By Eric Boehm and Melissa Daniels | PA Independent
HARRISBURG — The state Senate approved a number of educational and financial accountability reforms for Pennsylvania’s charter schools, but it did so after removing a key component that charter school advocates said was essential to expanding educational choice in the state.
The final vote was 33-16, which sends SB 1115 to the state House for a final vote, which could come Wednesday.
The bill’s series of reforms include a new statewide performance matrix for charters, a requirement that all charters audit their books annually and limitations on how much the schools can hold in reserve bank accounts. The bill does not deal with the funding formula for charter schools, which groups on both sides believe needs to be revised at some point.
Lawmakers in the House and Senate reached a compromise to remove language from the bill that would have granted new powers to an existing state board that oversees charter schools. Charter school advocates and the Corbett administration were seeking to give the board the ability to authorize new charter schools.
Currently, charters can be granted only by the school district that would host the new charter school.
Charters and their supporters have been upset with that arrangement because, they say, most school boards are opposed to creating more charter schools.
“Ultimately, we would like to see a statewide authorizer,” Larry Jones, president of the Pennsylvania Coalition of Public Charter Schools, said after the vote Tuesday.
Even without that component, the bill is still a bold, needed step forward for charter schools that will create a more universal accountability measure, instead of the current patchwork system, Jones said.
The Pennsylvania School Boards Association opposed the statewide authorizing plan because, they said, it would supersede local control over the creation of charters.
Under current law, charters rejected by school boards can appeal the decision to the statewide charter school appeals board. The bill keeps that process in place, but state Sen. Jeff Piccola, R-Dauphin, said the appeals board would be strengthened by changing board members to people “more charter-friendly and more objective.”
Piccola, chairman of the Senate Education Committee, said the PSBA had been “outright lying” about the legislation in recent days as it tried to persuade lawmakers against passing it.
While the legislation does not allow the state board to authorize new charter schools, it does allow existing charter school operators that run multiple schools to consolidate those charters and transfer oversight to the state board.
Jonathan Cetel, executive director of education reform advocacy group Pennsylvania Campaign for Action Now, said independent authorizers, such as a statewide board, would allow for quality charter schools.
School districts don’t have the human or financial capital to properly oversee charters, and they can see charters as competition, unable to be truly independent, he said.
“There are some authorizers that don’t know how to provide the support that charters need,” he said.
As authorizers, school districts are charged with renewing charters every five years as well as monitoring operations. Cetel said school districts may be too busy with their own operations to keep up with what’s happening — fiscally or academically — at a charter school.
“A good authorizer, during renewal, will close schools that are not meeting the expectations of their charter, and if there are charter schools that are doing great, allow them to grow,” Cetel said.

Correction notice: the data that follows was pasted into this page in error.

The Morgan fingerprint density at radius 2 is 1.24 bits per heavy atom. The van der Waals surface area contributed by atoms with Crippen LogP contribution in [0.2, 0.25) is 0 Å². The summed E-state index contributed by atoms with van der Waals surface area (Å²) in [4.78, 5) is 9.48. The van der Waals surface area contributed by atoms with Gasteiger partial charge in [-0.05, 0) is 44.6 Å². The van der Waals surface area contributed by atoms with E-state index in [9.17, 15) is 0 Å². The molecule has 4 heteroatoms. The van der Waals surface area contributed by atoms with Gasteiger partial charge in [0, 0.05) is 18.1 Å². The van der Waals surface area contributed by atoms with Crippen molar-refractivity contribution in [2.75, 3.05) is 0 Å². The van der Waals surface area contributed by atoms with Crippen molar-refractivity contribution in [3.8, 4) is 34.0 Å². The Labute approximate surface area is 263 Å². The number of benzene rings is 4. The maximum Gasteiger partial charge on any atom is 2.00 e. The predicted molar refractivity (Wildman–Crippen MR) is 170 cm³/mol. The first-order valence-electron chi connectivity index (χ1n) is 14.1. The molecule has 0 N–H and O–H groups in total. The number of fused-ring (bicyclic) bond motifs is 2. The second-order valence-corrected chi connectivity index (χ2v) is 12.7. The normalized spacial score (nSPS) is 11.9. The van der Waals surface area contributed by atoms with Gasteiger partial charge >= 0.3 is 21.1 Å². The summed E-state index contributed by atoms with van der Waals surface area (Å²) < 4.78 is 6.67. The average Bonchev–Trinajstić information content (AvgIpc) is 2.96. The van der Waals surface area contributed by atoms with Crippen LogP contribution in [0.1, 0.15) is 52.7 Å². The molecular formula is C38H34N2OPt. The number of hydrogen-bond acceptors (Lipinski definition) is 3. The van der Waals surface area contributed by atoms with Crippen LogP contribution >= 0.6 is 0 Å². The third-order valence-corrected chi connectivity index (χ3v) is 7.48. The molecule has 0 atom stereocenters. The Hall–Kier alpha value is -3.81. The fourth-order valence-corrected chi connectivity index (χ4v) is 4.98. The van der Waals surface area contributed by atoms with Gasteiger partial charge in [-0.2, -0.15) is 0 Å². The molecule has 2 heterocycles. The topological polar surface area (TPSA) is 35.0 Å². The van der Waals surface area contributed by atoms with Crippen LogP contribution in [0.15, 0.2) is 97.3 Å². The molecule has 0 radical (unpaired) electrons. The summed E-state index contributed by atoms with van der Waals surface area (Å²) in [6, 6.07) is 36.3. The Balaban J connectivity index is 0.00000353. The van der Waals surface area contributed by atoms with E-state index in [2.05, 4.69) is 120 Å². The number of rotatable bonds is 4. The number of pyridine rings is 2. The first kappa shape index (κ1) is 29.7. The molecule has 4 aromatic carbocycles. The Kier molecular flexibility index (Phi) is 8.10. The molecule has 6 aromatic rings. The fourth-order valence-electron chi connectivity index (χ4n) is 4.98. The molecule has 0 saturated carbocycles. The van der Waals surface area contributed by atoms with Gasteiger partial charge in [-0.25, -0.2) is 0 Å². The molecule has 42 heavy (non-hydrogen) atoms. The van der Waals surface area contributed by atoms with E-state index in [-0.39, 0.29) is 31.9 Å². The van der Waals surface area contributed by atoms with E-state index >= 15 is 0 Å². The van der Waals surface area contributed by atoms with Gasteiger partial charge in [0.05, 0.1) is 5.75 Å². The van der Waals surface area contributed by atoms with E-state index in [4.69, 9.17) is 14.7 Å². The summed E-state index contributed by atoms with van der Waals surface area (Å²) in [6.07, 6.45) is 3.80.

Cetel hopes for a statewide authorization board in the spring, even though Piccola, a champion of charters, is leaving the General Assembly.
But school districts prefer to retain local oversight of charters, said Jim Buckheit, executive director of the Pennsylvania Association of School Administrators.
Existing laws are too vague regarding a district’s scope of authority over a charter, he said.
“Charter schools are essentially funded by local school districts, and the local district should have that authority, and it should be clear in the statute about what the scope of that authority is,” he said.
Buckheit applauded the recent reform measures for their additions to transparency, ethics and a new cap on fund balances equivalent to that of a public school.
And while he acknowledged the need for charter school funding reform, saying the present formula has “no relationship to the cost of education students,” he questioned the proposed commission’s ability to develop a new structure.
The commission’s appointed makeup fails to fairly represent traditional schools, he said.
“It is appropriate that a review be done to see what the costs are of operating charter schools, so there’s some give and take that needs to happen,” he said. “We are concerned about the language in the bill that creates the funding commission because it is heavily weighted in favor of the charter school community.”
Lawmakers brought the charter school bill to the brink of passage on the final day of the budget session in June – both the state House and state Senate passed versions of the bill that differed by only a handful of sentences.
Now, nearly four months later, the bill appears to be on its way to the governor’s desk. A final vote in the state House is planned Wednesday.
Tim Eller, spokesman for the Department of Education, said the administration supported the final version of the bill, which he said contains “badly needed updates to our Charter School Law that will increase the accountability and performance of our charter school system.”
Corbett continues to support the concept of a statewide authorizer, and the state could revisit the issue next year, Eller said.
Contact Boehm at firstname.lastname@example.org